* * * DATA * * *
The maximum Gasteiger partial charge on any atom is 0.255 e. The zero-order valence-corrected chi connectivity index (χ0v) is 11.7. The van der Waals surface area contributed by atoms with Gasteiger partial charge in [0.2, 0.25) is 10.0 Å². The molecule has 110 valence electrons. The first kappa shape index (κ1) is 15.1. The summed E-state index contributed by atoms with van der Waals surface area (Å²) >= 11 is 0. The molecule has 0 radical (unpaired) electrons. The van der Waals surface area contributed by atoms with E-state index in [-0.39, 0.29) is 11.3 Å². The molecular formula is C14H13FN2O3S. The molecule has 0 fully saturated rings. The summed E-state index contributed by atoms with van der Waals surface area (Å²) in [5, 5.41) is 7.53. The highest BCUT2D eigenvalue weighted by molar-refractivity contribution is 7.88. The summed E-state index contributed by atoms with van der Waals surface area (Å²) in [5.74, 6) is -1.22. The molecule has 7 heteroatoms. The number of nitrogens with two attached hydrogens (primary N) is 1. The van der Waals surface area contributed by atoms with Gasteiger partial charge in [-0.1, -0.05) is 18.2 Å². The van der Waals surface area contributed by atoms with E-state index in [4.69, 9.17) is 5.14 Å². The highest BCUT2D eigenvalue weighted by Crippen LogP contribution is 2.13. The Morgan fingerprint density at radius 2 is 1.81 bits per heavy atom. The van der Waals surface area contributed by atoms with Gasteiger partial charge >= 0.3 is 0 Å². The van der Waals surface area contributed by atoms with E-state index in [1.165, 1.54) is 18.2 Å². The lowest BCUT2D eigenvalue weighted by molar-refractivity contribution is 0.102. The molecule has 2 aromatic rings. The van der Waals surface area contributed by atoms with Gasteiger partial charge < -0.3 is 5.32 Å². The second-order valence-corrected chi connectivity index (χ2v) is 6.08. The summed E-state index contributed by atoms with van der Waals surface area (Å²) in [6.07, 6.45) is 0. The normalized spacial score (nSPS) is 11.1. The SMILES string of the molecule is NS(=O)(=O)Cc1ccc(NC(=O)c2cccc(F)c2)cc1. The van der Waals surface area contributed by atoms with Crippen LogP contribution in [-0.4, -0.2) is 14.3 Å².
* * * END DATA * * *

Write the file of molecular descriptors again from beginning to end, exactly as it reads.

The maximum Gasteiger partial charge on any atom is 0.255 e. The zero-order valence-corrected chi connectivity index (χ0v) is 11.7. The van der Waals surface area contributed by atoms with Gasteiger partial charge in [0.2, 0.25) is 10.0 Å². The molecule has 110 valence electrons. The first kappa shape index (κ1) is 15.1. The summed E-state index contributed by atoms with van der Waals surface area (Å²) >= 11 is 0. The molecule has 0 radical (unpaired) electrons. The van der Waals surface area contributed by atoms with E-state index in [-0.39, 0.29) is 11.3 Å². The molecular formula is C14H13FN2O3S. The molecule has 0 fully saturated rings. The summed E-state index contributed by atoms with van der Waals surface area (Å²) in [5, 5.41) is 7.53. The highest BCUT2D eigenvalue weighted by molar-refractivity contribution is 7.88. The summed E-state index contributed by atoms with van der Waals surface area (Å²) in [5.74, 6) is -1.22. The molecule has 7 heteroatoms. The number of nitrogens with two attached hydrogens (primary N) is 1. The van der Waals surface area contributed by atoms with Gasteiger partial charge in [-0.1, -0.05) is 18.2 Å². The van der Waals surface area contributed by atoms with E-state index in [4.69, 9.17) is 5.14 Å². The highest BCUT2D eigenvalue weighted by Crippen LogP contribution is 2.13. The Morgan fingerprint density at radius 2 is 1.81 bits per heavy atom. The van der Waals surface area contributed by atoms with Gasteiger partial charge >= 0.3 is 0 Å². The van der Waals surface area contributed by atoms with E-state index in [1.165, 1.54) is 18.2 Å². The lowest BCUT2D eigenvalue weighted by molar-refractivity contribution is 0.102. The molecule has 2 aromatic rings. The van der Waals surface area contributed by atoms with Gasteiger partial charge < -0.3 is 5.32 Å². The second-order valence-corrected chi connectivity index (χ2v) is 6.08. The summed E-state index contributed by atoms with van der Waals surface area (Å²) in [6.07, 6.45) is 0. The normalized spacial score (nSPS) is 11.1. The SMILES string of the molecule is NS(=O)(=O)Cc1ccc(NC(=O)c2cccc(F)c2)cc1. The van der Waals surface area contributed by atoms with Crippen LogP contribution in [-0.4, -0.2) is 14.3 Å².